Karnal bunt, a fungal disease of wheat, has been identified in at least five north Texas counties, and Texas Department of Agriculture and USDA officials are testing surrounding areas to determine if it has spread.
Three counties, Throckmorton, Archer and Young, have been quarantined, an action “necessary to prevent spread of the disease and to protect the other wheat producing areas of Texas,” said Texas Agriculture Commissioner Susan Combs. “The quarantine also will be a key in preventing infected wheat from entering the export market.”
Baylor County is under temporary regulation. San Saba County has been under a Karnal bunt quarantine since 1997 and fields showed significant infestation this year.
In late June, surveys indicated 1.3 million bushels of wheat had been infected by Karnal bunt, according to TDA spokesperson Beverly Boyd.
Quarantines remain in effect for five years if the area stays free of the fungus. If it reappears within the five-year period, the clock starts over.
In a report to farmers and wheat industry observers, Travis Miller, Texas A&M Extension specialist for small grains, explained how the quarantines work.
“In addition to quarantining fields that tested positive, regulated status requires that all elevators be tested for presence of the disease; all wheat harvested must be checked for presence of the disease before hauling to an elevator or out of the county; hauling wheat or triticale hay from the regulated area is prohibited; all harvest and tillage equipment is subjected to steam cleaning prior to movement from the regulated area.
“Also, other restrictions designed to reduce the possibility of spreading the disease to other locations or into commerce may be imposed. Wheat that tests positive must be heat treated to kill the organism before it can be used.”
Boyd said a quarantine affects the entire county. “Every wheat farmer, whether his fields tested positive or not, must have his wheat tested and certified before he can move the crop out of the county. If tests are negative, he has no problems.”
Positive tests require heat treatment or other action to control the fungus.
Miller said Karnal bunt does relatively little crop damage compared to diseases common to Texas or to other common smuts and bunts. The problem, however, comes from the fishy smell the disease causes, making it unacceptable for export markets.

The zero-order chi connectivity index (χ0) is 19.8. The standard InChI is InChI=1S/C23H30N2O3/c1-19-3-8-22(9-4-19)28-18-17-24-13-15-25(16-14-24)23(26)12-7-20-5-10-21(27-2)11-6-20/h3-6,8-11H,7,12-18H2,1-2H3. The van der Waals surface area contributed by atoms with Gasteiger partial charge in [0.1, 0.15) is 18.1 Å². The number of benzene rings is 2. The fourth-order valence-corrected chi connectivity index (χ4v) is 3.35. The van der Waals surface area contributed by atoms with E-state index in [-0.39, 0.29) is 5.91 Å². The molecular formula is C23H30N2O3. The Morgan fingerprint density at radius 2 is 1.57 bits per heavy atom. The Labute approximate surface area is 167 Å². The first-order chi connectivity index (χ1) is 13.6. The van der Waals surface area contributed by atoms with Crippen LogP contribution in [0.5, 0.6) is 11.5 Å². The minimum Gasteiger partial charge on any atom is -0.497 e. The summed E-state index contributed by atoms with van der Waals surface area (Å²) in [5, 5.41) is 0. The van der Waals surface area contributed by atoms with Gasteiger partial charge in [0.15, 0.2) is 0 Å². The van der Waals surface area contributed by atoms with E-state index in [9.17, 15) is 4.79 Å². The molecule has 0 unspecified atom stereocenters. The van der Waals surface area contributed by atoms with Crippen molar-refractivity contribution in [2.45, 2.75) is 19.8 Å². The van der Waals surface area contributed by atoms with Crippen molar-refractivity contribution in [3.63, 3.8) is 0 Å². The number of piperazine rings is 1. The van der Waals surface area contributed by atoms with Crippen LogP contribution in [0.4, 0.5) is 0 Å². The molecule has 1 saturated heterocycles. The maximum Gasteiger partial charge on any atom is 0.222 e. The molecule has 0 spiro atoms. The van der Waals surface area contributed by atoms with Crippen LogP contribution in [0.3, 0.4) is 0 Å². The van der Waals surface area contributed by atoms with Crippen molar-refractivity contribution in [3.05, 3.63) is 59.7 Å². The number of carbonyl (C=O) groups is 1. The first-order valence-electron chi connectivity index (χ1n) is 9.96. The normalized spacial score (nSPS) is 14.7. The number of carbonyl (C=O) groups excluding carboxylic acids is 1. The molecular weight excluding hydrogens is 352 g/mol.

“In addition to locating infected fields, TDA is trying to find markets for affected grain,” Boyd said.
Miller said the pathogen generally enters a field on infested wheat seed, plant parts, livestock, manure or infested soil carried on agricultural equipment. “Spores can move in the wind, but are relatively heavy and are not believed to be carried long distances,” he said.
Spores may lie in the soil until conditions become favorable for germination.
“During cool, wet weather, the teliospores near the soil surface can germinate and produce a new set of airborne spores called primary sporidia. If primary sporidia production occurs while the wheat is flowering, the fungus can infest the ovary in the wheat flower.
“If the wheat is not flowering during primary sporidia release, sporidia can produce secondary sporidia, which give the fungus another opportunity to attack the wheat flowers.
“As the kernel matures it becomes blackened with a mass of teliospores and damaged by concurrent bunting or eroding of the embryo end of the kernel.”
Miller says a level as high as 1 percent bunted kernels in any field is “quite unusual.”
Boyd said the areas where investigators have found Karnal bunt this spring may have harbored the fungus for several years. “Farmers in those areas generally graze their wheat and do not harvest the grain,” she said. This year, conditions were favorable for grain production and more farmers decided to harvest.
Those conditions, plenty of spring moisture, also favored development of the disease.